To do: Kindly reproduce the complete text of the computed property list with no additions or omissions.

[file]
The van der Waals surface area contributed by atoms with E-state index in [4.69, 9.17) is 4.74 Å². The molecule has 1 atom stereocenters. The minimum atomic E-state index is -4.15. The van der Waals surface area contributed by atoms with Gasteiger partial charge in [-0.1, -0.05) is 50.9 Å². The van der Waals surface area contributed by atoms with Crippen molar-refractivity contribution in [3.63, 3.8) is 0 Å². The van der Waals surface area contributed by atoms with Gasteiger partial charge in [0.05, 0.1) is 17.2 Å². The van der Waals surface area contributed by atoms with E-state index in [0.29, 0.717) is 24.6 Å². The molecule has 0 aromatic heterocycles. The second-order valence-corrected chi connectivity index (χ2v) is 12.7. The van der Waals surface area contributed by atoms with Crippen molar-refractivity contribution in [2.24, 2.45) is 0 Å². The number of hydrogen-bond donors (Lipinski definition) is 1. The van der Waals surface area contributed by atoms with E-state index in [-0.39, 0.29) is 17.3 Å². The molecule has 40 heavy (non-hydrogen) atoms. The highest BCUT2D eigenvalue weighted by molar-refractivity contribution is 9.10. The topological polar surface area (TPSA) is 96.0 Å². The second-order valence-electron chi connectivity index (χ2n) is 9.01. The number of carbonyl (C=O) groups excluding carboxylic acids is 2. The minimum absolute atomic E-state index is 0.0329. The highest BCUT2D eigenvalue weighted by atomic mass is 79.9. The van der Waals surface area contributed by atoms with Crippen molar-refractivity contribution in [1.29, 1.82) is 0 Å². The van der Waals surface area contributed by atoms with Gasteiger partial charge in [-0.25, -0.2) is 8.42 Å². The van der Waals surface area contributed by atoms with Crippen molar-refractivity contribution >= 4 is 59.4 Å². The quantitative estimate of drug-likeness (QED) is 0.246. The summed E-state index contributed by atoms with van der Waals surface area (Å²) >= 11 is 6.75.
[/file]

The van der Waals surface area contributed by atoms with E-state index in [4.69, 9.17) is 4.74 Å². The molecule has 1 atom stereocenters. The minimum atomic E-state index is -4.15. The van der Waals surface area contributed by atoms with Gasteiger partial charge in [-0.1, -0.05) is 50.9 Å². The van der Waals surface area contributed by atoms with Crippen molar-refractivity contribution in [3.63, 3.8) is 0 Å². The van der Waals surface area contributed by atoms with Gasteiger partial charge in [0.05, 0.1) is 17.2 Å². The van der Waals surface area contributed by atoms with E-state index in [0.29, 0.717) is 24.6 Å². The molecule has 0 aromatic heterocycles. The second-order valence-corrected chi connectivity index (χ2v) is 12.7. The van der Waals surface area contributed by atoms with Crippen molar-refractivity contribution in [2.24, 2.45) is 0 Å². The number of hydrogen-bond donors (Lipinski definition) is 1. The van der Waals surface area contributed by atoms with E-state index in [-0.39, 0.29) is 17.3 Å². The molecule has 40 heavy (non-hydrogen) atoms. The highest BCUT2D eigenvalue weighted by molar-refractivity contribution is 9.10. The topological polar surface area (TPSA) is 96.0 Å². The second-order valence-electron chi connectivity index (χ2n) is 9.01. The number of carbonyl (C=O) groups excluding carboxylic acids is 2. The minimum absolute atomic E-state index is 0.0329. The highest BCUT2D eigenvalue weighted by atomic mass is 79.9. The van der Waals surface area contributed by atoms with Crippen molar-refractivity contribution in [1.29, 1.82) is 0 Å². The van der Waals surface area contributed by atoms with Gasteiger partial charge in [-0.25, -0.2) is 8.42 Å². The van der Waals surface area contributed by atoms with Crippen molar-refractivity contribution >= 4 is 59.4 Å². The quantitative estimate of drug-likeness (QED) is 0.246. The summed E-state index contributed by atoms with van der Waals surface area (Å²) >= 11 is 6.75.